Examining the Prayer Life of Christ
“During the days of Jesus’ life on earth, He offered up prayers and petitions with loud cries and tears to the one who could save Him from death, and He was Heard because of His reverent submission.” (Hebrews 5:7) Matthew Henry wrote: “The prayers and supplications that Christ offered up were joined with strong cries and tears, herein setting us an example not only to pray, but to be fervent and [ be urgently persistent] in prayer.”
The International Standard Bible Encyclopedia tells us that prayer is “Communion with God, usually comprising of petition, adoration, praise, confession and thanksgiving. The ultimate object of prayer in both Old and New Testament is not merely the good of the petitioner, but the honor of God’s Name.” The only prayers that are heard or answered yes to, are those that are offered up for the glory of God. Salvation’s are given when people pray that God will glorify Himself in the redeeming of a sinful soul.
I would propose to you that during the days of Jesus’ life on this earth, He prayed “Divine Petitions” that were for the honor of God, His Father. Christians are to look to Him and say, “Lord teach me to pray.” (Luke 11:1) Just what did Jesus pray for while He walked on this earth?
Prayers Prayed During His Ministry
The Scriptural accounts of the prayer life of Christ may be divided into four different groups. We have already considered one group which was “Prayers Prayed at Critical Moments of Christ’s Life.” The other groups are, “Prayers that Christ Prayed During His Ministry,” “Prayers at His Miracles,” and “Prayers that Christ Prayed for Others.”
Let us first start with “Prayers Prayed During His Ministry.” Luke 5:16 says “But Jesus often withdrew to lonely places and prayed.” Mark 6:44 says, “After leaving them, He went up on the mountainside to pray.” Both of these passages of Scripture follow the Biblical accounts of miracles performed by Jesus Christ. In Luke Jesus heals a man from leprosy and in the Book of Mark, Jesus had just fed thousands from five loaves of bread and two fish. In both of these passages of Scripture we read of Jesus’ habitual life of prayer, even during very busy times. Great crowds would come to hear and to be healed of their illnesses. Never has anyone done as much public good as Christ has done and we read clearly that Jesus made time for heartfelt prayer. He prayed, though He had so much preaching, teaching, healing and training to do. He was much in prayer, often in prayer and at times long in prayer. He needed, desired and enjoyed fellowship with God His Father in prayer while on this earth. Jesus set the example for us. Thus, Christians need, should desire and enjoy the fellowship that comes with being with our Lord alone in prayer.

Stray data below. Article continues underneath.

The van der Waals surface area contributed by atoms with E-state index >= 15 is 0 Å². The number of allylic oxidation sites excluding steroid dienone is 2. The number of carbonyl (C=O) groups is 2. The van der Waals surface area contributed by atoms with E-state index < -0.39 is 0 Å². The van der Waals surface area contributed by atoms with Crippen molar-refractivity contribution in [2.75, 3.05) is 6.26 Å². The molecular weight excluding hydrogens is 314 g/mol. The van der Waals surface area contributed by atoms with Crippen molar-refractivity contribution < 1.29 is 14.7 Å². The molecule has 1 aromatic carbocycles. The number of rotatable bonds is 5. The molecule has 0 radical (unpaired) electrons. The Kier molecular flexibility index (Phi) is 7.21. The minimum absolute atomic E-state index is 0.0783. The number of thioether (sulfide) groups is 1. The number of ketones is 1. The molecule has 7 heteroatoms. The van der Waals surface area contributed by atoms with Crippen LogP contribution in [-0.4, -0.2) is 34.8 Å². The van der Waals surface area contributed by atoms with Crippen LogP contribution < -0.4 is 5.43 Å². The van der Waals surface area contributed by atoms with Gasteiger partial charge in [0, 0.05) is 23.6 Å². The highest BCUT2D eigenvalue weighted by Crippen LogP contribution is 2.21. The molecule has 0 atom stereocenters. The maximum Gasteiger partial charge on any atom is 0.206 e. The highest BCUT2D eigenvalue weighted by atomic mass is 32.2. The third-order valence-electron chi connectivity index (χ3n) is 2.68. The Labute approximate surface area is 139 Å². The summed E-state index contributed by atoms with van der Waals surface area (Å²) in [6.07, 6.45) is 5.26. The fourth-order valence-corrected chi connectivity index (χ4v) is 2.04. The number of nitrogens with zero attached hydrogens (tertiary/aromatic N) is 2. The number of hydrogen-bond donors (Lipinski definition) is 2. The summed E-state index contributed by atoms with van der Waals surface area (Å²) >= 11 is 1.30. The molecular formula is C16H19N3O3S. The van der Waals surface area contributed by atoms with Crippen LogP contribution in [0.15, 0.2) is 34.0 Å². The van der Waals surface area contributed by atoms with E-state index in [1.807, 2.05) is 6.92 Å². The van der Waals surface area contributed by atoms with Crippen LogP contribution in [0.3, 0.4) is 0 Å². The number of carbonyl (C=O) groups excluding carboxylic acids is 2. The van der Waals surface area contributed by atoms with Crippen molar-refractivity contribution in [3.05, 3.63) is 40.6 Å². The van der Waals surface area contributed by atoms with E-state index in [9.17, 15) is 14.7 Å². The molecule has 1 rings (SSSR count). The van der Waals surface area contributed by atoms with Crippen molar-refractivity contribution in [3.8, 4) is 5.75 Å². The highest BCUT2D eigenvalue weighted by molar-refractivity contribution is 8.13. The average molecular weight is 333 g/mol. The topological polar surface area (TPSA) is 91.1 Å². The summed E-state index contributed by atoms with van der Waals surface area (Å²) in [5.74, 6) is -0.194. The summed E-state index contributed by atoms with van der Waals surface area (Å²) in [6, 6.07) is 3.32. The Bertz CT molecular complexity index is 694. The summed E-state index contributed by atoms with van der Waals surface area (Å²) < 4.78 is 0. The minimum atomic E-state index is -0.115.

When Christians begin to be used of God in some powerful way they must be much more in prayer and at times long in prayer and most certainly alone with God in prayer. When crowds begin to gather, the Holy Spirit will prompt Christians to seek places where they can get alone with God and pray. This will protect them from distractions and ostentation. These are two things that have destroyed many a child of God, brought disgrace upon many a ministry and brought Christ to public disgrace. It is only good wisdom for Christians to order their affairs in a way that their public work with the Lord does not destroy quality prayer time. Christians must do as Christ did, which was to get alone with God in prayer.
Jesus prayed at His miracles
Scripture records Christ praying after God had used Him greatly in ministry and at His miracles. This is the third group in which Jesus’ prayers may be placed. Jesus prayed at His miracles. In Mark 6:41 we read of Jesus, “Taking the five loaves and the two fish and looking up to heaven, He gave thanks.” Before the miracle of feeding the five thousand men, not counting women and children, our Lord prayed. Jesus looking up to heaven and giving thanks shows us clearly that we should recognize that God is sovereign, the supplier of all good things. God is the one who is able to provide for the needs of people in every realm of life. Not only does this show the fitness and correctness of grace before meals, it shows forth that God is to be sought for the provision of food for the hungry.